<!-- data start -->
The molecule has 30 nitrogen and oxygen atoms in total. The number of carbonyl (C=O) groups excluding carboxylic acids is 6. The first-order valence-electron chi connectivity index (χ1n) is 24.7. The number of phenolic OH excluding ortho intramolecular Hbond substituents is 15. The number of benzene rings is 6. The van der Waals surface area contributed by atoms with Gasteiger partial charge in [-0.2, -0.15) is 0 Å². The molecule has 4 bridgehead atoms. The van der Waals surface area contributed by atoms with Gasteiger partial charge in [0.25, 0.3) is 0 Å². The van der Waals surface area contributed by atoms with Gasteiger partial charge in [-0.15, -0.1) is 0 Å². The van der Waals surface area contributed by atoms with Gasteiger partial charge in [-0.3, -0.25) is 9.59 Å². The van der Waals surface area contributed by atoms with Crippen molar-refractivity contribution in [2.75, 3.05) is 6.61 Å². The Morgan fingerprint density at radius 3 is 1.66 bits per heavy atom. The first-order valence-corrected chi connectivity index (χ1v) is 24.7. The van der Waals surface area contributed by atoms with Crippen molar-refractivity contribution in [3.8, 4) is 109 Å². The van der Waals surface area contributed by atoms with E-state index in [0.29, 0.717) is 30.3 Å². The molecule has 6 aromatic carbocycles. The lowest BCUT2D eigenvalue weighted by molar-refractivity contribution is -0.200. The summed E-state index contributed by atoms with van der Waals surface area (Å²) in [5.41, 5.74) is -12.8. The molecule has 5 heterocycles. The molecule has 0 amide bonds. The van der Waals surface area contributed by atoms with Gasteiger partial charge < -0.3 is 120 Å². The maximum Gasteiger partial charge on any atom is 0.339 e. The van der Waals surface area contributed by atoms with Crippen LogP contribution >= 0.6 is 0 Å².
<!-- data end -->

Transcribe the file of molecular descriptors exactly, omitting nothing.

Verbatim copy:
The molecule has 30 nitrogen and oxygen atoms in total. The number of carbonyl (C=O) groups excluding carboxylic acids is 6. The first-order valence-electron chi connectivity index (χ1n) is 24.7. The number of phenolic OH excluding ortho intramolecular Hbond substituents is 15. The number of benzene rings is 6. The van der Waals surface area contributed by atoms with Gasteiger partial charge in [-0.2, -0.15) is 0 Å². The molecule has 4 bridgehead atoms. The van der Waals surface area contributed by atoms with Gasteiger partial charge in [0.25, 0.3) is 0 Å². The van der Waals surface area contributed by atoms with Gasteiger partial charge in [-0.15, -0.1) is 0 Å². The van der Waals surface area contributed by atoms with Gasteiger partial charge in [-0.3, -0.25) is 9.59 Å². The van der Waals surface area contributed by atoms with Crippen molar-refractivity contribution in [2.75, 3.05) is 6.61 Å². The Morgan fingerprint density at radius 3 is 1.66 bits per heavy atom. The first-order valence-corrected chi connectivity index (χ1v) is 24.7. The van der Waals surface area contributed by atoms with Crippen molar-refractivity contribution in [3.8, 4) is 109 Å². The van der Waals surface area contributed by atoms with E-state index in [0.29, 0.717) is 30.3 Å². The molecule has 6 aromatic carbocycles. The lowest BCUT2D eigenvalue weighted by molar-refractivity contribution is -0.200. The summed E-state index contributed by atoms with van der Waals surface area (Å²) in [5.41, 5.74) is -12.8. The molecule has 5 heterocycles. The molecule has 0 amide bonds. The van der Waals surface area contributed by atoms with Gasteiger partial charge < -0.3 is 120 Å². The maximum Gasteiger partial charge on any atom is 0.339 e. The van der Waals surface area contributed by atoms with Crippen LogP contribution >= 0.6 is 0 Å².